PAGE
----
The university was founded in 1970 by two teachers who sought a way for adults in the workforce to pursue their doctoral degrees. Bernie and Rita Turner laid the groundwork for the university, in collaboration with Harold “Bud” Hodgkinson, a faculty member at the University of California, Berkeley. One year earlier, Hodgkinson had published “Walden U.: A Working Paper,” an article that initiated the concept of a student-centered university. Brought together by a shared vision of a new kind of institution for higher education—one that focused on positive social change and allowed professionals to continue working while earning a degree—the educators named their institution “Walden University.”
Walden is founded by Bernie and Rita Turner.
Walden confers 46 PhDs and 24 EdDs at its first commencement in Naples, Fla.
The Minnesota Higher Education Coordinating Board approves Walden’s request for licensure. Walden is allowed to grant PhDs and EdDs in Minnesota.
The curriculum is restructured to emphasize how professions are affected by social change.
Walden is accredited through the North Central Association of Colleges and Schools (NCACS).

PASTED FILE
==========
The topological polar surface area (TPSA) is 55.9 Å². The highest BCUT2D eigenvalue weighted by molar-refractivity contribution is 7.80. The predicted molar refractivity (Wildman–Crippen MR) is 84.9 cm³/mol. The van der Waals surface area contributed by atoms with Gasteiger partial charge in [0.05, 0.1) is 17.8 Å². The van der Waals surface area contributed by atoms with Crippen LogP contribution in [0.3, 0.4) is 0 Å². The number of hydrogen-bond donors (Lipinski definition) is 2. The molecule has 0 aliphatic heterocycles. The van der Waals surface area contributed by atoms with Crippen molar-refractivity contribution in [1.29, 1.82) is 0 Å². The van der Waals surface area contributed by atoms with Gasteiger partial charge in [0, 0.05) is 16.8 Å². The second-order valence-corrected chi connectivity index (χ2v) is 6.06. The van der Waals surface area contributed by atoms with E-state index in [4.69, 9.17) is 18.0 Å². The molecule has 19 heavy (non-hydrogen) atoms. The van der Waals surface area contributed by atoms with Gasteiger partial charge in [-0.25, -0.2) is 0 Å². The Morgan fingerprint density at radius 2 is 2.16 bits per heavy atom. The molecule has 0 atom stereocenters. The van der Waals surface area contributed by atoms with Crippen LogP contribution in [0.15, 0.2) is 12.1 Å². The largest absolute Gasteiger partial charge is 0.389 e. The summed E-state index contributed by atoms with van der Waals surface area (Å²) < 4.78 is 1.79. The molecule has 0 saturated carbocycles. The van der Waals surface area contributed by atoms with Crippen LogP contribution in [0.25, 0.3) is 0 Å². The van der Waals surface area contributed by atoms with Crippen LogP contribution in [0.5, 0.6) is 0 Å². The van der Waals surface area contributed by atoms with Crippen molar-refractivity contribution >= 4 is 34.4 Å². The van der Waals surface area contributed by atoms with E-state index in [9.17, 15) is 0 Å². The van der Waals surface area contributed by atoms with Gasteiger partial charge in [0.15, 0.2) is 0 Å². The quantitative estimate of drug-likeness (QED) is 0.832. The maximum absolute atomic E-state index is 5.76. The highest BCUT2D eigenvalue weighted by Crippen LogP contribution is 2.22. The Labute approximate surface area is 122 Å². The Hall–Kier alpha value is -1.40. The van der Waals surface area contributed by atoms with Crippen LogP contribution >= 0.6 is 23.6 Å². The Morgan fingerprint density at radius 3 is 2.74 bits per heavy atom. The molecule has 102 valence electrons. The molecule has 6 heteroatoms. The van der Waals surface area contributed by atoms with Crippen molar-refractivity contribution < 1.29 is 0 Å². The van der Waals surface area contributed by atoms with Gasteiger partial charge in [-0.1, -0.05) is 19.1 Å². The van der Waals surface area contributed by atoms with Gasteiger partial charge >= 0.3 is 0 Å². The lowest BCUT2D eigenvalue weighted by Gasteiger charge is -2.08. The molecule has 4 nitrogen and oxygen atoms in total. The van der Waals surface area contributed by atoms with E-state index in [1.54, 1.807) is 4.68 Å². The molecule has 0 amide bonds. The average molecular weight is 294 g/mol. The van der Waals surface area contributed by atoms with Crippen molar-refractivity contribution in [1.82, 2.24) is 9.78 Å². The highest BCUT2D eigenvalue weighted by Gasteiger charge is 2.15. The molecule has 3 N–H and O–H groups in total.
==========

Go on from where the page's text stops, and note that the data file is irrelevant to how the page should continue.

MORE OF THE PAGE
Walden introduces new programs: the MBA, MPA, and PhD in Public Policy and Administration.
Walden celebrates 35 years of Inquiry for Social Change.
The College of Education is named The Richard W. Riley College of Education and Leadership in honor of the former U.S. Secretary of Education.
Walden celebrates its 40th anniversary.
President Bill Clinton addresses graduates at the 46th annual commencement ceremony.
The Richard W. Riley College of Education and Leadership and its educator preparation programs are accredited by the National Council for Accreditation of Teacher Education (NCATE).
Walden celebrates its 50th commencement in Minneapolis.
Walden receives reaffirmation of accreditation from The Higher Learning Commission, which grants accreditation to Walden for 10 more years.
Jonathan A. Kaplan is named the tenth president of Walden University.
Walden introduces Tempo Learning™ and offers the nation’s first competency-based MS in Early Childhood Studies program using the direct assessment model. Walden becomes only the sixth institution with direct assessment approval by the U.S. Department of Education.
The School of Social Work and Human Services is re-named the Barbara Solomon School of Social Work and Human Services in honor of Dr. Barbara Solomon, in recognition of her impact on the social work profession and her service to Walden as a longtime board member.